Monday, July 16, 2012

Evidence that EHRs can promote better preventive care

In a previous post, I summarized the mixed evidence that using electronic health records with clinical decision support systems (CDSSs) improves processes and outcomes of preventive care. Most of the literature supporting a positive effect of EHRs with CDSSs is either anecdotal, observational, or limited to specific settings (namely, practices of employed physicians in large, integrated health systems). I concluded that it remained uncertain if these results could be duplicated in randomized trials in typical private practices.

Uncertain, that is, until last week, following a study by Alex Krist and colleagues, "Interactive Preventive Health Record to Enhance Delivery of Recommended Care: A Randomized Trial," in the Annals of Family Medicine. The authors randomized 4500 patients from 8 primary care practices in Virginia to usual care versus an invitation to use MyPreventiveCare, an interactive personal health record (IPHR) that generates a list of screening and counseling recommendations based on guidelines from the U.S. Preventive Services Task Force, as well as links to more detailed explanations of these preventive services and relevant decision aids. When patients used the IPHR, their physicians also received a summary of the recommendations in their EHRs.

Although only about 1 in 6 invited patients had actually used the personal health record 16 months later, it was enough to show a statistically significant difference between the proportion of patients in that group who were up-to-date on all recommended services, compared to the control group. After 4 months, colorectal, breast, and cervical cancer screening rates had increased by an impressive 13 to 19 percent among personal health record users. The authors concluded: "Information systems that feature patient-centered functionality, such as the IPHR, have potential to increase preventive service delivery. Engaging more patients to use systems could have important public health benefits." A how-to guide on the use of personal health records to promote uptake of recommended preventive services is available on the Agency for Healthcare Research and Quality website.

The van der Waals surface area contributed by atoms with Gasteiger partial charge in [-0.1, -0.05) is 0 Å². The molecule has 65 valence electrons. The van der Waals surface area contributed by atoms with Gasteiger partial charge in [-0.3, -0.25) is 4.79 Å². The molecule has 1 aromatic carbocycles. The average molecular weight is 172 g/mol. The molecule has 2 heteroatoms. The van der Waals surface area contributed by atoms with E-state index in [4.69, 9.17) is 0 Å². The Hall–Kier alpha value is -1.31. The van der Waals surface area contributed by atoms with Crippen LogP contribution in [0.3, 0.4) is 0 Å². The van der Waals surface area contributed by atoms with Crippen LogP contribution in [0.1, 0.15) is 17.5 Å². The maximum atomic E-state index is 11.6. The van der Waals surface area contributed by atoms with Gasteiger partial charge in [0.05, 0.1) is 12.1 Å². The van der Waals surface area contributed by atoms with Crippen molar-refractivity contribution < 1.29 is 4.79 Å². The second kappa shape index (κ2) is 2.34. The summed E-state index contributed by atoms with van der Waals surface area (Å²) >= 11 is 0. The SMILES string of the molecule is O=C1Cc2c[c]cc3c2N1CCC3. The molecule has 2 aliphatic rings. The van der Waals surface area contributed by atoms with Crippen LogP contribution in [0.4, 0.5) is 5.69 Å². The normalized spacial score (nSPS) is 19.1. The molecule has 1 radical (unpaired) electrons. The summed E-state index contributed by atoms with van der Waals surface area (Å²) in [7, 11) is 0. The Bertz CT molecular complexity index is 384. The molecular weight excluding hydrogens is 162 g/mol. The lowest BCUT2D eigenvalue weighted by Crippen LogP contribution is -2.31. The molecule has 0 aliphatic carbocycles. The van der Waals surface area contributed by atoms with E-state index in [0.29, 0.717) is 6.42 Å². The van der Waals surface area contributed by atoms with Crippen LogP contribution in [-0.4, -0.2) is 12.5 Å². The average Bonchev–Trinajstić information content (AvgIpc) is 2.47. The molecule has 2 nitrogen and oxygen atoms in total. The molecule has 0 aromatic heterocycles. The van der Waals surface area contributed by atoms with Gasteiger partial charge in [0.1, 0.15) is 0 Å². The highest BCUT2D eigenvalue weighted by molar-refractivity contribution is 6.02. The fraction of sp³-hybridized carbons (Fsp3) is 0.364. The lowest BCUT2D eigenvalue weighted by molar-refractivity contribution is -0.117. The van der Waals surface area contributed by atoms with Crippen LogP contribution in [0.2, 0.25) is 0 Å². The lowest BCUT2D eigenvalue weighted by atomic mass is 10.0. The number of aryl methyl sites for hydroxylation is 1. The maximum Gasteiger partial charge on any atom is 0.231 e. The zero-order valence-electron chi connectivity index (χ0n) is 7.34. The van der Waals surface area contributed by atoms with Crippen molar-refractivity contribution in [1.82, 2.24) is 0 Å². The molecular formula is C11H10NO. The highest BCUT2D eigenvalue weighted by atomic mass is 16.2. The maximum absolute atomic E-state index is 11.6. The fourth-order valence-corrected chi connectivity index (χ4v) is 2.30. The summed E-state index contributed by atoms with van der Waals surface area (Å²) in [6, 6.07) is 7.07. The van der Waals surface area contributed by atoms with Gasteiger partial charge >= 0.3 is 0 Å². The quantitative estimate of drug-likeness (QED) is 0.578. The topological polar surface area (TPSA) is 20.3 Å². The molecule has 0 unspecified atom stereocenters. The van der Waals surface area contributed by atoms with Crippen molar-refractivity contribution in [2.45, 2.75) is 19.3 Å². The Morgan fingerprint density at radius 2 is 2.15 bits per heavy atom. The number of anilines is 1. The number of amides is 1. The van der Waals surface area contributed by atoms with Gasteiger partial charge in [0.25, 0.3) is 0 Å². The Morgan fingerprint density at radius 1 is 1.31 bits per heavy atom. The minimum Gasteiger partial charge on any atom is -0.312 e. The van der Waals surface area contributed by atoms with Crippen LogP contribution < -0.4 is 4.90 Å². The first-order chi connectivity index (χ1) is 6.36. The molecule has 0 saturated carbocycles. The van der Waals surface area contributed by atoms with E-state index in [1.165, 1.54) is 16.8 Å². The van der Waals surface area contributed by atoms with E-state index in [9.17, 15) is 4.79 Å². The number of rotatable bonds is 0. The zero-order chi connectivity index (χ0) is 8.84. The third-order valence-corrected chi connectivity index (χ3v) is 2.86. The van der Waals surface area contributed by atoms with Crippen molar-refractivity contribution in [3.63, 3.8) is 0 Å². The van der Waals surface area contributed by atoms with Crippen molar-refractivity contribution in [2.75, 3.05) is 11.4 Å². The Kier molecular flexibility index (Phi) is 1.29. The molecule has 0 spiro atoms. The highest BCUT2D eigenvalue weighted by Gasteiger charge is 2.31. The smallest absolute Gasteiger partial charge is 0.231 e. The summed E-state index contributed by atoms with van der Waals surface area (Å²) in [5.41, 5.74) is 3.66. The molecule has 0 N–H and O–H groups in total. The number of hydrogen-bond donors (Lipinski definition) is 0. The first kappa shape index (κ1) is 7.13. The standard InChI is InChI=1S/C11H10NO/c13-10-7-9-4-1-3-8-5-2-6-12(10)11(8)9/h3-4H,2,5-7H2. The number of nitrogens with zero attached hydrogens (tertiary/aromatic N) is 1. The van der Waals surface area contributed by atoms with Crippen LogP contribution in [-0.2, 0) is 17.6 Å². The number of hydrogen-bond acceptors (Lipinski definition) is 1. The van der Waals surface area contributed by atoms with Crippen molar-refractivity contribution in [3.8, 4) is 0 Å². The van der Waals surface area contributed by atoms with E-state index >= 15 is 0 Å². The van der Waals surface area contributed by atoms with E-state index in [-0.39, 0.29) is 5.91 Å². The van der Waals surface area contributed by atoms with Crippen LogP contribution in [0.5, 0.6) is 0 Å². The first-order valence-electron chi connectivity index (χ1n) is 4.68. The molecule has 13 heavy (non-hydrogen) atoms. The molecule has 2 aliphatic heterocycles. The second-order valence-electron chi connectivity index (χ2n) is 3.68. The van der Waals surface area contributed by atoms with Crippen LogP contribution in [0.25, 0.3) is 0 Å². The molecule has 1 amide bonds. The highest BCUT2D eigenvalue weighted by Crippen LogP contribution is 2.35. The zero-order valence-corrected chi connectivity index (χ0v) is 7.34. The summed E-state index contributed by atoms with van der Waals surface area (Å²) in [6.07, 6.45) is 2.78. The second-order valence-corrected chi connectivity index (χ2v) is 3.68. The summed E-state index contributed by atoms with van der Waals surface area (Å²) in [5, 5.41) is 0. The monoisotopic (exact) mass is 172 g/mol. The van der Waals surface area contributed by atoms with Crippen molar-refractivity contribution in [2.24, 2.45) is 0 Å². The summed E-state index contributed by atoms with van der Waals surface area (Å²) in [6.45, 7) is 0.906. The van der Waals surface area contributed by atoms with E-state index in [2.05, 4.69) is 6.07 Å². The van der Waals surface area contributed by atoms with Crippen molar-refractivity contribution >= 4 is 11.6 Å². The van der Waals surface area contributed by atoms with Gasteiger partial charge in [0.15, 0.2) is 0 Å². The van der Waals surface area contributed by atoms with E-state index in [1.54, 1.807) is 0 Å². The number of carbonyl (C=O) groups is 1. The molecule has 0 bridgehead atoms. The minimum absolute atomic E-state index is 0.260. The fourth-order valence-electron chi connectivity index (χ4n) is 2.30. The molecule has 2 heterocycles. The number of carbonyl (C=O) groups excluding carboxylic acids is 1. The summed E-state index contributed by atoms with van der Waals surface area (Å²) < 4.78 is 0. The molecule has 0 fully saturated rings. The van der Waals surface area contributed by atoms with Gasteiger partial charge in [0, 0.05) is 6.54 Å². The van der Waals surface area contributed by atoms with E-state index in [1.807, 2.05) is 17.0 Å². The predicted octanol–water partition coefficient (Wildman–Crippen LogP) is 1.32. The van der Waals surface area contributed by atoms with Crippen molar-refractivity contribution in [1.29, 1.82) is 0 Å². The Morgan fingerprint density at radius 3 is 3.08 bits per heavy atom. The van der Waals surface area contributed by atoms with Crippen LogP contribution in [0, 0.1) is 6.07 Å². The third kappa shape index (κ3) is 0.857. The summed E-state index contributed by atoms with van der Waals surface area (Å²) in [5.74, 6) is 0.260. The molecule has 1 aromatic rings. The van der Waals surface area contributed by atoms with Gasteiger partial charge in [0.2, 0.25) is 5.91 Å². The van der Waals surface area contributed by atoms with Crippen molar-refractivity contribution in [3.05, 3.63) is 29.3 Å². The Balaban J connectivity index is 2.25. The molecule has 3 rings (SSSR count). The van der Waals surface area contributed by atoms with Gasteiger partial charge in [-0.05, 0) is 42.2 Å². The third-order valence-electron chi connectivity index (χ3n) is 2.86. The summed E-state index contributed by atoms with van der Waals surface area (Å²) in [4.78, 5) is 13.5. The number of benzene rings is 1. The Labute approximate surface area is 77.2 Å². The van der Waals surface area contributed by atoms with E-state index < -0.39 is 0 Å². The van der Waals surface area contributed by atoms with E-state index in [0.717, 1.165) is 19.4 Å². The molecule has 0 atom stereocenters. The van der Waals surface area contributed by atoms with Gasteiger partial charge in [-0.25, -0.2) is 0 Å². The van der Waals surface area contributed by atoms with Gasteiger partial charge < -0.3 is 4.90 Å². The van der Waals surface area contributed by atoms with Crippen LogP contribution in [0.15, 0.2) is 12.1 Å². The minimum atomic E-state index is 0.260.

A modified version of this post first appeared on the AFP Community Blog.


  1. It's nice that it showed a statistically significant change in patient behavior. It would be nicer to know if it resulted - or at least could be projected to result - in a meaningful change in outcomes.

    Not the same thing.

    A well done study with an adequate sample size can show a statistically significant difference that is still too small in real terms to be meaningful. Statistical significance tells us about precision and the likelihood that the difference is chance - but NOTHING about impact in the real world.

    If you look at the study, the absolute (rather than relative) difference in the number of patients offered the service who are up to date is 2.3 per 100. Use of the system resulted in a 12 out of 100 increase in up-to-date patients. How many thousands of patients would have to be offered (or use) a system like this to prevent a bad outcome?

    Mind you, I'm not saying this is a bad idea or a bad study. I love the idea and think the study is useful. I am only objecting to the presentation solely in terms of 'statistical significance' in the article and in this post, without an attempt to relate the results to the real outcome behind the surrogate marker.

  2. Good point, which I argued myself in a recent editorial: (login required)
    But to play devil's advocate, all of the interventions here have been shown to positively affect patient-oriented outcomes that matter (reduced mortality) in randomized controlled trials, and showing that EHRs reduce mortality would require a very large trial that would take a decade or more. And maybe it's a trial worth doing, but this study is an important prerequisite.